Call for Papers:
Archaeologies and Heritagizations of Historic and Contemporary Violence
In the aftermath of violence, the identification, excavation, and analysis of sites at which such acts were carried out can be key to ensuring justice and a sense of closure for the families of those who perished. Once located, the process of excavation can evoke strong reactions and at times polemical debate. These places, be they concentration camps, sites of massacre, or incarceration, can become iconic sites of commemoration and often accrue memorials or become ‘sacralized’ sites of memory. However, many recent conflicts are not waged by opposing militaries, but rather by paramilitary or guerilla combatants, or by state actors against their own populations. During conflicts, alliances between various groups may shift. A consensus on who to commemorate is not always forthcoming. Competitive commemoration, desecration, or willful neglect may immediately follow a conflict. In turn, the sites of ‘pain’ of the ‘Other’ may be ‘orphaned’ on the ‘wrong’ side of a border or the ‘fault line of memory’. What new discursive spaces do these sites open? Can one ensure that their heritagization acknowledges their respective historical and political specificities without reify divides? What can be learned from non-state sanctioned ‘grassroots’ activities at these sites (without romanticizing them)? Can such sites contribute to sustainable peace?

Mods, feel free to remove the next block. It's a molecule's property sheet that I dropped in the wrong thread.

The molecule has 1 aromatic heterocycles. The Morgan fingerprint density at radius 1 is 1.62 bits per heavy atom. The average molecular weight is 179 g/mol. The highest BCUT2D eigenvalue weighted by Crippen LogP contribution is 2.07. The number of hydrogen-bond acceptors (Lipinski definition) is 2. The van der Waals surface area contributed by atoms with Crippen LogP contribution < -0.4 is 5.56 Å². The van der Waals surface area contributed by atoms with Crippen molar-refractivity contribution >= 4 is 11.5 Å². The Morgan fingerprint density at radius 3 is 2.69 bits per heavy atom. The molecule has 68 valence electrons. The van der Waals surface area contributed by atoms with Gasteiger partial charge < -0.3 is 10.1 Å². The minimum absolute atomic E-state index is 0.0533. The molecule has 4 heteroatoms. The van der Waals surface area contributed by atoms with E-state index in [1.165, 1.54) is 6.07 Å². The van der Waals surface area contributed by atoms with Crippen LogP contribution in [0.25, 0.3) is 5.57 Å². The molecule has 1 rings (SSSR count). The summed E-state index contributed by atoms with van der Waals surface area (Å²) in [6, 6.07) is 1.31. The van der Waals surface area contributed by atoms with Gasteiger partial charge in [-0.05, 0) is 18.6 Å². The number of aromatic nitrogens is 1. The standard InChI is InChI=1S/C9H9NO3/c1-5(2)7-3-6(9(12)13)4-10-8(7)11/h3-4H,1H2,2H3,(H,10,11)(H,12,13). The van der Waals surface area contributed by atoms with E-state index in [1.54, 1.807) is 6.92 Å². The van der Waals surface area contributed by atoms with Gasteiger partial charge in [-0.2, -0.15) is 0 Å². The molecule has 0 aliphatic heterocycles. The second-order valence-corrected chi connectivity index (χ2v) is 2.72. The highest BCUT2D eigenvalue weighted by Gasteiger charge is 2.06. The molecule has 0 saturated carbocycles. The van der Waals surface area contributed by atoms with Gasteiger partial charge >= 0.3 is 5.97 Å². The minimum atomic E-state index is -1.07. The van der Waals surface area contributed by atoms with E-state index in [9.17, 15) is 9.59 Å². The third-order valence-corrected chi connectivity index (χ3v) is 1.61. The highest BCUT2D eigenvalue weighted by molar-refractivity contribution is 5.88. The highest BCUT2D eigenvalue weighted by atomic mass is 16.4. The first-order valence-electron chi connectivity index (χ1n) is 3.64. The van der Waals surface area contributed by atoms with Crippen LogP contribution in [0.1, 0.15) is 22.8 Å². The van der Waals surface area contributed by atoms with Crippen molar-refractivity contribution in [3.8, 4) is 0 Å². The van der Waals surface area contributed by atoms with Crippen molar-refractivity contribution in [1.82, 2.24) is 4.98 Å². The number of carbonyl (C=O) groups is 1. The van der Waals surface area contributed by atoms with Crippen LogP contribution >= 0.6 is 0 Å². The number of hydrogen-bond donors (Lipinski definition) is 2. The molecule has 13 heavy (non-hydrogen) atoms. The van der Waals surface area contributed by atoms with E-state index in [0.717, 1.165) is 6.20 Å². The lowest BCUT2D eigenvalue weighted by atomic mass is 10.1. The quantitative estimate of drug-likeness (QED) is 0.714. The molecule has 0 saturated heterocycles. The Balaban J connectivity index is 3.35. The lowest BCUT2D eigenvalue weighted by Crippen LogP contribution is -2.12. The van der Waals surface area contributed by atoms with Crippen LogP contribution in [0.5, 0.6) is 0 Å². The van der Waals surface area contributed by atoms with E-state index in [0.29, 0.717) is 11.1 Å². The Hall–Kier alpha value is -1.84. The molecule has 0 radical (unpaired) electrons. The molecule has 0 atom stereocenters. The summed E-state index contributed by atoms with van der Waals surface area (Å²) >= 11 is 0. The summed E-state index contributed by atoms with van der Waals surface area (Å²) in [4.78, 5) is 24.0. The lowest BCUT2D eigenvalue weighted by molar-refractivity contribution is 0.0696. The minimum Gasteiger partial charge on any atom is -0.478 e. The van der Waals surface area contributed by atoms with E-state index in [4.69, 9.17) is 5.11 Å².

The discovery of older historic sites of violence often result in headline grabbing articles. Does the heritagization of historic sites of violence necessarily entail voyeurism and ‘dark tourism’, or does it contribute to a valid exploration of violence? Can historic sites of violence be understood through the same lenses as their more contemporary counterparts? How and why does their excavation and heritagization differ from those encountered for more recent examples?
Themes may include, but are not limited to:
– archaeology of sites of violence;
– management of the material remains of violence;
– museology, memorialization, and heritage interpretation of violence.
War, Conflict, Violence, Sustainability, Heritage
- Las propuestas tendrán una extensión de entre 150 y 300 palabras.
- Se recibirán propuestas hasta el 8 de febrero de 2024.
Britt Baillie (University of Amsterdam)
Geonyoung Kim (University of Cambridge)
Miriam Saqqa-Carazo (Universidad Complutense de Madrid)
Layla Renshaw (Kingston University)
Yoon Walker (SOAS)